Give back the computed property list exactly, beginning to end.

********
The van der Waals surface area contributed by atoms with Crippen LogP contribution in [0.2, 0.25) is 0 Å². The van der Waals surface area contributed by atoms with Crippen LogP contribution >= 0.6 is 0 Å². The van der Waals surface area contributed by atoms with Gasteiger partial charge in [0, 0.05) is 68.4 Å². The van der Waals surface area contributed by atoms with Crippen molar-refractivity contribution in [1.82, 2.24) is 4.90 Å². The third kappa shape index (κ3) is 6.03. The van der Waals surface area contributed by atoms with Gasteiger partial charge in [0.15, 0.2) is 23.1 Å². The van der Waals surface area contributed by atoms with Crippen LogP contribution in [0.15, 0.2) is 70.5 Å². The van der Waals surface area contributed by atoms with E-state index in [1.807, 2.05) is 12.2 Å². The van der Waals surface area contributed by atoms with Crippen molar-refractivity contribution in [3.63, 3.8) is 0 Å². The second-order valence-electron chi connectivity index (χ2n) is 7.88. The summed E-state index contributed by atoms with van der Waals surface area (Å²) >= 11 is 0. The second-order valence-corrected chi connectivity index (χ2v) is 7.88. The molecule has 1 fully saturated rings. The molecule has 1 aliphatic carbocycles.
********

The van der Waals surface area contributed by atoms with Crippen LogP contribution in [0.2, 0.25) is 0 Å². The van der Waals surface area contributed by atoms with Crippen LogP contribution >= 0.6 is 0 Å². The van der Waals surface area contributed by atoms with Gasteiger partial charge in [0, 0.05) is 68.4 Å². The van der Waals surface area contributed by atoms with Crippen molar-refractivity contribution in [1.82, 2.24) is 4.90 Å². The third kappa shape index (κ3) is 6.03. The van der Waals surface area contributed by atoms with Gasteiger partial charge in [0.15, 0.2) is 23.1 Å². The van der Waals surface area contributed by atoms with Crippen LogP contribution in [0.15, 0.2) is 70.5 Å². The van der Waals surface area contributed by atoms with E-state index in [1.807, 2.05) is 12.2 Å². The van der Waals surface area contributed by atoms with Crippen molar-refractivity contribution in [3.63, 3.8) is 0 Å². The second-order valence-electron chi connectivity index (χ2n) is 7.88. The summed E-state index contributed by atoms with van der Waals surface area (Å²) >= 11 is 0. The second-order valence-corrected chi connectivity index (χ2v) is 7.88. The molecule has 1 fully saturated rings. The molecule has 1 aliphatic carbocycles.